Why do American English speakers pronounce both syllables in “challah” equally?

I live in the US, and I’ve noticed that “challah” seems to be generally pronounced by Americans as something like /hala:/ (or possibly /ha:lə/), with either equal stress on both syllables or a slight stress on the first.

However, for some reason, I’ve generally assumed that the stress should be on the second syllable. Wikipedia seems to confirm this with ‎[χa’la], and I seem to remember seeing similar pronunciation when watching an Israeli TV show.

Why is there such a discrepancy in stress? I wouldn’t be surprised if American English speakers used something like /h/ in place of /χ/, but it’s slightly strange that stress patterns have shifted. Is this just part of a normal shift in variation (similar to other treatments of foreign loanwords), or is there a deeper reason for this difference? (I would suspect so, but I lack the expertise to tell.)

Edit: Note: I am not exactly asking for something akin to “Why does American English have /dænts/ instead of /dɑːns/?” or “Why is there a discrepancy in the pronunciation of the English ‘department’and the French ‘département’?” One of the key things I’m interested is whether this might a result of variable pronunciation of חלה (and some Jewish groups being possibly more prominent in the US), similar to how there is variation in Hebrew pronunciations of religious terms (e.g. discrepancies between the Modern Hebrew, Israeli pronunciation and the traditional Ashkenazi ones, as far as I know).

Answer

Following up on aparente001’s suggestion (in a comment above) to consult Leo Rosten, I offer this brief entry from his Hooray for Yiddish! (1982):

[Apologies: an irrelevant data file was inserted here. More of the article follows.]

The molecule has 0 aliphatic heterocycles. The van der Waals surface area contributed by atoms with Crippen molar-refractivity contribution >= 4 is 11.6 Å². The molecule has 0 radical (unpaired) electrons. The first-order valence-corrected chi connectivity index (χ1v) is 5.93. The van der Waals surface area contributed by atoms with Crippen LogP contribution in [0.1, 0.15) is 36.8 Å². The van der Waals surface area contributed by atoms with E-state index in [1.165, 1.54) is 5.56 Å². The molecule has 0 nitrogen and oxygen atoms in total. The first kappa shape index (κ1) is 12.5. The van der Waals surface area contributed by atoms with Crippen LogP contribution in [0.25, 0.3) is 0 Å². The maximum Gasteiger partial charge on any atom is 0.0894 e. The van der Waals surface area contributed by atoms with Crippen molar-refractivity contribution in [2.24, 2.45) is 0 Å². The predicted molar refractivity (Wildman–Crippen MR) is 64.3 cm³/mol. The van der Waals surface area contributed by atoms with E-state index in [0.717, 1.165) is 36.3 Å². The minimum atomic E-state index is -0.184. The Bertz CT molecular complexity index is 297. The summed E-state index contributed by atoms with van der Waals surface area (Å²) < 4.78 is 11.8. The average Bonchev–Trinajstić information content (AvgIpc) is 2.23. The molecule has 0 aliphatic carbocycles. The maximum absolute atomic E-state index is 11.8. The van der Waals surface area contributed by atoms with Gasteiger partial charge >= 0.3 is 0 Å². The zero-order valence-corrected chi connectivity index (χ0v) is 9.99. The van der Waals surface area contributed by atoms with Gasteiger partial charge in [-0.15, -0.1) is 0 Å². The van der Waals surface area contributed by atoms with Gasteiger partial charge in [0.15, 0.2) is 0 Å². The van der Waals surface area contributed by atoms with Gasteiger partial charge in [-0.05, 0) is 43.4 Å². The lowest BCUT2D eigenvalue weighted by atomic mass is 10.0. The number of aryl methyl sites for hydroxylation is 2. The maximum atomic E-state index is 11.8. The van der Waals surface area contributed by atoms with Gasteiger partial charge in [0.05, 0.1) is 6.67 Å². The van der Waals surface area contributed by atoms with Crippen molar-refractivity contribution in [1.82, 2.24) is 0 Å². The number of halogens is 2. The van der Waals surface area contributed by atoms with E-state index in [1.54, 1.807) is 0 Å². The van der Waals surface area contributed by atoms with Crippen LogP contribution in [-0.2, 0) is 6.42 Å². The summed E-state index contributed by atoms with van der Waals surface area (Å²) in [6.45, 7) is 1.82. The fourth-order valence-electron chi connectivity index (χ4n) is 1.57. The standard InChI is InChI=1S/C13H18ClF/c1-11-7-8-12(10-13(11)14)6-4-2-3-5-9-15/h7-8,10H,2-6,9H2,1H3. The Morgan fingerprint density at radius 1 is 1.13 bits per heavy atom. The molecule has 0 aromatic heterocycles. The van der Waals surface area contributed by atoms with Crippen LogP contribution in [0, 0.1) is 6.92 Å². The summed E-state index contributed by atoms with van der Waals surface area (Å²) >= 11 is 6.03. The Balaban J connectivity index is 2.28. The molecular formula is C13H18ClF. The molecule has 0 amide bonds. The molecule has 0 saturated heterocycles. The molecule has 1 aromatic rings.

challa

khale (standard)

Pronounce it KHOL-leh, with a German or Scottish kh.

The braided white bread, glazed with egg white, which is a Sabbath delicacy.

Rosten is evidently giving the Yiddish pronunciation; and as you can see, the first syllable is stressed in that pronunciation. Non-Yiddish English speakers undoubtedly patterned their pronunciation of the word on what they understood Yiddish speakers to be saying, as Peter Shor observes in a comment above. Where I live (the San Francisco Bay Area), some people pronounce the kh at the beginning of the word, but the more frequent pronunciation drops the k to leave HOL-leh (where the first syllable is indistinguishable from the usual West Coast pronunciation of hall). To my ear, at least, the first syllable generally receives more emphasis than the second.

In this area—which produces excellent breads of various kinds—challah is a common option at supermarkets/grocery stores as well as at bakeries, and I believe that the word is widely recognized and understood. One upscale grocery store near where I live sells three competing brands of challah. Unlike Rosten, sellers generally spell the word challah, with an h at the end.

Attribution
Source : Link , Question Author : Maroon , Answer Author : Sven Yargs

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